I was reading Jay Luvaas' book, "Frederick The Great on the Art of War", and on pages 38 and 39 the following paragraphs caught my attention:
"Machiavelli speaks...of the principini, those diminutive sovereigns who, having only small dominions, cannot send an army into the field. He advises them chiefly to fortify their capitals in order to secure themselves and their troops in time of war. Those Italian princes discussed by Machiavelli are really a breed of mongrels, half sovereign and half subjects. They only appear as sovereigns by the number of their domestics. The best advice that one can give them would be...to lessen a little the opinion they entertain of their own grandeur, the extreme veneration they have for their ancient and illustrious pedigree, and their inviolable zeal for the scutcheons. Men of sense claim that they had better assume no rank in the world other than what is due noblemen of easy fortunes; that they ought to climb down from the scaffold of their pride and maintain at most no more troops than would be necessary to guard their palaces against robbers, if indeed any robbers could be reduced to the starving condition of seeking a subsistence in those palaces; that they ought to raze and demolish their ramparts and walls and everything that gives their place of residence the appearance of strength. The reasons are these: most of these petty princes, especially in Germany, ruin themselves by spending excessive sums to maintain that grandeur with which they are intoxicated, and to support the honor of their family they reduce themselves to beggary and want. There is hardly a second son of a younger brother who does not believe himself to be something like Louis XIV. He builds his Versailles, keeps his mistresses, and maintains his armies....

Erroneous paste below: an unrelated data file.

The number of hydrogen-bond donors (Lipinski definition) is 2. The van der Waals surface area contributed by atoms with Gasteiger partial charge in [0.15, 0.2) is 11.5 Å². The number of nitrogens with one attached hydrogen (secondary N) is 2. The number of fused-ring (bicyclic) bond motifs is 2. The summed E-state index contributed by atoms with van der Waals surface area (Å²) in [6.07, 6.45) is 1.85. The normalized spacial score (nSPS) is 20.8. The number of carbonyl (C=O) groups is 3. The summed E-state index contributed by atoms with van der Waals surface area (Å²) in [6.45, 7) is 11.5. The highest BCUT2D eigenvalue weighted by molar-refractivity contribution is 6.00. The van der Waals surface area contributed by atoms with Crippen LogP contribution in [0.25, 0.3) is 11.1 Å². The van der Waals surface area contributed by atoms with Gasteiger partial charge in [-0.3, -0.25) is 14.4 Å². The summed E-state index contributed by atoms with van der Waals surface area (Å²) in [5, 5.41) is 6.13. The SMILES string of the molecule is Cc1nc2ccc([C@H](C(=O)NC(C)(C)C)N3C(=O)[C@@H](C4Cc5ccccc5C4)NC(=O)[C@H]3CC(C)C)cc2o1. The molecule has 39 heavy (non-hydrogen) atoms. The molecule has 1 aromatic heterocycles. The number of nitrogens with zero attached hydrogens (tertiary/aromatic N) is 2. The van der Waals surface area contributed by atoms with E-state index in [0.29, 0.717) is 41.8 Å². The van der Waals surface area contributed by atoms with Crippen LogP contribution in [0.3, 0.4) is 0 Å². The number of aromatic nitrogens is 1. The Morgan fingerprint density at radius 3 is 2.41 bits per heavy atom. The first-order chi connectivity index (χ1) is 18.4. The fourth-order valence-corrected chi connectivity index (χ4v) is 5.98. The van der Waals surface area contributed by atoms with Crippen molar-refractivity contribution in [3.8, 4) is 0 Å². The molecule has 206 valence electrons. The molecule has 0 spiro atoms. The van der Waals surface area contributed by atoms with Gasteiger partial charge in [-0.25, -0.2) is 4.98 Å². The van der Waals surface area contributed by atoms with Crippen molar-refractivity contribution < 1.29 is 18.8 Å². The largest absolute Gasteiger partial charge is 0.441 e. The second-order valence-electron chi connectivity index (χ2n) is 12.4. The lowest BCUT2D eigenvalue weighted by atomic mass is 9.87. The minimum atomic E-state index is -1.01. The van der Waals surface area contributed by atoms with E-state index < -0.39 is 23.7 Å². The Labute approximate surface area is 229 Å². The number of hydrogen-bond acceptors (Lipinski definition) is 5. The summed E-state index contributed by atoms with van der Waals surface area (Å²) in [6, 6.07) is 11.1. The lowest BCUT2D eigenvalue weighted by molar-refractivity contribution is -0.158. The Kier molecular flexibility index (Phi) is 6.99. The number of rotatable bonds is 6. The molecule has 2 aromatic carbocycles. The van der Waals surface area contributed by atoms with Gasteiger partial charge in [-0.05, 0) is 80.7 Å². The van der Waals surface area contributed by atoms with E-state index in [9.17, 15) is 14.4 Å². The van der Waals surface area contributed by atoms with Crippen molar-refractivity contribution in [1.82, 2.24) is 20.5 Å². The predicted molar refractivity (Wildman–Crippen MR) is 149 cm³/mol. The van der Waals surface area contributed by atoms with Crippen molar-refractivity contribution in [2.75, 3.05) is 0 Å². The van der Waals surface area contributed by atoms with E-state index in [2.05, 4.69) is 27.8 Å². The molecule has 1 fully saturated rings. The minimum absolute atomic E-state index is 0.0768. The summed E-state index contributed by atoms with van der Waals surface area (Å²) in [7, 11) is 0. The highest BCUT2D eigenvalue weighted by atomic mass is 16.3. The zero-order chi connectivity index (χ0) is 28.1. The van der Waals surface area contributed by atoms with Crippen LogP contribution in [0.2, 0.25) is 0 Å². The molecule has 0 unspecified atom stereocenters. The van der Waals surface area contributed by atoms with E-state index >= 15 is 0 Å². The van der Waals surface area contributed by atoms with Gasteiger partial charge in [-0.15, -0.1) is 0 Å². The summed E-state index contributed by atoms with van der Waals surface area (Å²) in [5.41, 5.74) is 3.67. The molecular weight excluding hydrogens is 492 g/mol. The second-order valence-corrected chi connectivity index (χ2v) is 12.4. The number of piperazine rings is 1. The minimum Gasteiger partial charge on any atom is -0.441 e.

The reason these little monarchs do not need to fortify their capitals is very plain: they can hardly be besieged at any time by their equals for their larger neighbors would presently intervene and offer to mediate, an offer they are not at liberty to refuse. Thus instead of bloodshed, two or three dashes of a pen are enough to terminate their quarrels.
What can be the use of their fortified towns? If they were strong enough to endure a siege as long as that of Troy against their equals, they would not be able to hold out as long as Jericho against a powerful prince. Besides, if they lie between two mighty neighbors who are at war, they have no choice but to observe neutrality unless they would be totally ruined. And if they join with either belligerent, their capitals become the frontier town of that Prince's dominions...
In short, to make war, give battle, and attack and defend fortified places is the business of powerful sovereigns, and those who effect to imitate them are no wiser than the man who counterfeited the noise of thunder and believed himself to be Jupiter."
Now Frederick's opinion must be weighed carefully. After all, he lived through and helped shape the course of his tumultuous times. But I can't help but wonder if his opinion was easier to reach because he was at the head of one of the most effective armies ever to march. His "business" of being a powerful Prince would have been much easier to carry out if the petty princes had voluntarily disarmed and demilitarized themselves.
Food for thought. The Markgraaf is now going to break out his soldiers and make some thunder!